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Quin M. Chrobak, Ph.D.

Associate Professor & Graduate Program Coordinator

Office: CLOW F025
Phone: (920) 424-2307
Email: chrobakq@uwosh.edu

  • B.A. (Psychology), Drew University (Madison, NJ) – 2002
  • M.A. (Psychology), American University (Washington, DC) – 2005
  • Ph.D. (Experimental Psychology) Kent State University (Kent, OH) – 2010

My program of research is focused on understanding how memory and cognition operate in complex real world situations.  Specifically, I am interested in distortions in memory, the mechanisms that underlie these errors (e.g., source monitoring) and the application of such mechanisms to situations that involve the suggestibility of eyewitness testimony.  I have two primary lines of research related to that topic.  First, I am interested in how the desire for a coherent mental representation of a witnessed event may induce people to develop false memories for information that is causal in nature. Specifically, my research suggests that people are particularly susceptible to developing false memories for misinformation if it helps explains some witnessed outcome/event (e.g., Rindal, Chrobak, Zaragoza, & Weihing, in press; Chrobak & Zaragoza, 2013).  Second, I am interested in how the format of interview questions influences the accuracy of testimony provided by eyewitnesses. It is well established that in the court of law, lawyers will use complex questions (also referred to as “lawyerese”) in order to confuse witnesses, and thus cast doubt on the accuracy of their testimony.  My research has shown that while such questions impair accuracy of all participants, it is particularly detrimental for participants that had been exposed to misleading false information about the originally witnessed event prior to being questioned (Chrobak, Rindal, & Zaragoza, 2015).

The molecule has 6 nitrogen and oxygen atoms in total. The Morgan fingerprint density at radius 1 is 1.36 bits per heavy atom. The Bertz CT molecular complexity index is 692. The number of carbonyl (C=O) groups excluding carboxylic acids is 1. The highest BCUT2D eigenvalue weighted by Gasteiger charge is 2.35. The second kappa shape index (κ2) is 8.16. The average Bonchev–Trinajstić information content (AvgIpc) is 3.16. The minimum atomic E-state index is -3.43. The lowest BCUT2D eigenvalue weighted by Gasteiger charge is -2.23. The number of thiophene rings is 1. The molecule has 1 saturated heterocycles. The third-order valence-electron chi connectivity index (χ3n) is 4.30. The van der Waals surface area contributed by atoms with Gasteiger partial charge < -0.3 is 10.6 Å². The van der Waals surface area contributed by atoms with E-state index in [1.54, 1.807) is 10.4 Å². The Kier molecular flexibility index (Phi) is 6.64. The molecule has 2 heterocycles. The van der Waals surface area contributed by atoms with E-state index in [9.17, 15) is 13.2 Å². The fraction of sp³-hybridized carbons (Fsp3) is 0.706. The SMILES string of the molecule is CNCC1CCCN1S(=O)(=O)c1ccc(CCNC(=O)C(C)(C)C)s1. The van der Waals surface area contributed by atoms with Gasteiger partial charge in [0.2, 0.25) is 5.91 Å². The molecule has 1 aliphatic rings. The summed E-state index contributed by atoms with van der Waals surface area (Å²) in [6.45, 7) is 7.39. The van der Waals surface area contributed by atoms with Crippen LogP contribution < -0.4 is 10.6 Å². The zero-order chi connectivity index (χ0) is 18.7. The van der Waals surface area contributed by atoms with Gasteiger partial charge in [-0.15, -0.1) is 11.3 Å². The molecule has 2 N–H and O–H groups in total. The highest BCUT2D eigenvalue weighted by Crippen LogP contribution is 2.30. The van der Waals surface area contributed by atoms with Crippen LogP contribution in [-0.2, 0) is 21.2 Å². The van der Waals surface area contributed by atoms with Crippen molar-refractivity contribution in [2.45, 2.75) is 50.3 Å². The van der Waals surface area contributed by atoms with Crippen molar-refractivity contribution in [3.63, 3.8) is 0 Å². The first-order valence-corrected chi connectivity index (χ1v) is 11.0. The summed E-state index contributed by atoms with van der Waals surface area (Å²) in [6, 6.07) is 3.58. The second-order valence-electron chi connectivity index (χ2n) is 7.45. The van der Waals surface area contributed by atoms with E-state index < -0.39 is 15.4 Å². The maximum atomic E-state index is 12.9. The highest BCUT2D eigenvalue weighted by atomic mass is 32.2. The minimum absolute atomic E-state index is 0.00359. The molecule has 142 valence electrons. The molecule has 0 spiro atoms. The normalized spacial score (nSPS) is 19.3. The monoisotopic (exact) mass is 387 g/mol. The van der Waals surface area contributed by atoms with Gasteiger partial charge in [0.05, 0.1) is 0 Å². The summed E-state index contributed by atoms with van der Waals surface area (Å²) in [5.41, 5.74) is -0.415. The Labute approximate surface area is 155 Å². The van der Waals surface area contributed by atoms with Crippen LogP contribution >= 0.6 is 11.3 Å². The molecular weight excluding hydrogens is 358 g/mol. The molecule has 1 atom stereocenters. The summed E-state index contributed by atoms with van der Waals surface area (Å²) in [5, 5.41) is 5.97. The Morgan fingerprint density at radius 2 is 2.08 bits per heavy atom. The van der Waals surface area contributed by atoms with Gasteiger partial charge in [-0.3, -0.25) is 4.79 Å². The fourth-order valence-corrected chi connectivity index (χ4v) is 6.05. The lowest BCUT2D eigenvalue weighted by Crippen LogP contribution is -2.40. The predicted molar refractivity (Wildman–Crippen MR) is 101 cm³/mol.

Currently Teaching: Cognitive Psychology (Psych 380); Special Topics: Mind, Memory, and the Law (Psych 490); Advanced Research (Psych 480)

Recent Publications

  • Rindal, E., Chrobak, Q.M., Zaragoza, M.S., & Weihing, C. (in press). Mechanisms of eyewitness testimony: Tests of the explanatory role hypothesis. Psychonomic Bulletin & Review.
  • Shakeel, M.K., Docherty, N.M., Rich, P.R., Zaragoza, M.S., Chrobak, Q.M., & McCleery, A. (2016). Analyzing confabulations in schizophrenia and healthy participants. Journal of the International Neuropsychological Society, 22(9), 911-919.
  • Chrobak, Q.M., Groves, C.L., & Otradovec, T. (2016). The impact of outcome valence on the susceptibility to suggestion for post-event causal information. The Journal of General Psychology, 143(1), 16-32.
  • Lishner, D.A., Groves, C.L., & Chrobak, Q.M. (2015). Are violent video game-agression researchers biased? Aggression and Violent Behavior, 25, 75-78
  • Chrobak, Q.M., Rindal, E.J., & Zaragoza, M.S. (2015). The impact of multifaceted questions on eyewitness accuracy following forced fabrication interviews. The Journal of General Psychology, 142(3), 150-166.
  • Chrobak, Q.M., & Zaragoza, M.S. (2013). The misinformation effect: Past research and recent advances. In A. Ridley, F. Gabbert, & D. La Rooy (Eds.), Suggestibility in legal contexts: Psychological research and forensic implications (pp. 21-44). London: Wiley Blackwell.
  • Chrobak, Q.M., & Zaragoza, M.S. (2013). When forced fabrications become truth: Causal explanations and false memory development. Journal of Experimental Psychology: General. 142(3), 827-844.
  • Chrobak, Q.M., & Winterrowd, E. (Jan, 2013). Landing your first teaching job: Tips from two recent hires. Invited online article. Association of Psychological Science Observer, 26(1). Retrieved from http://www.psychologicalscience.org/index.php/publications/ observer/2013/january-13/landing-your-first-teaching-job-tips-from-two-recent-hires.html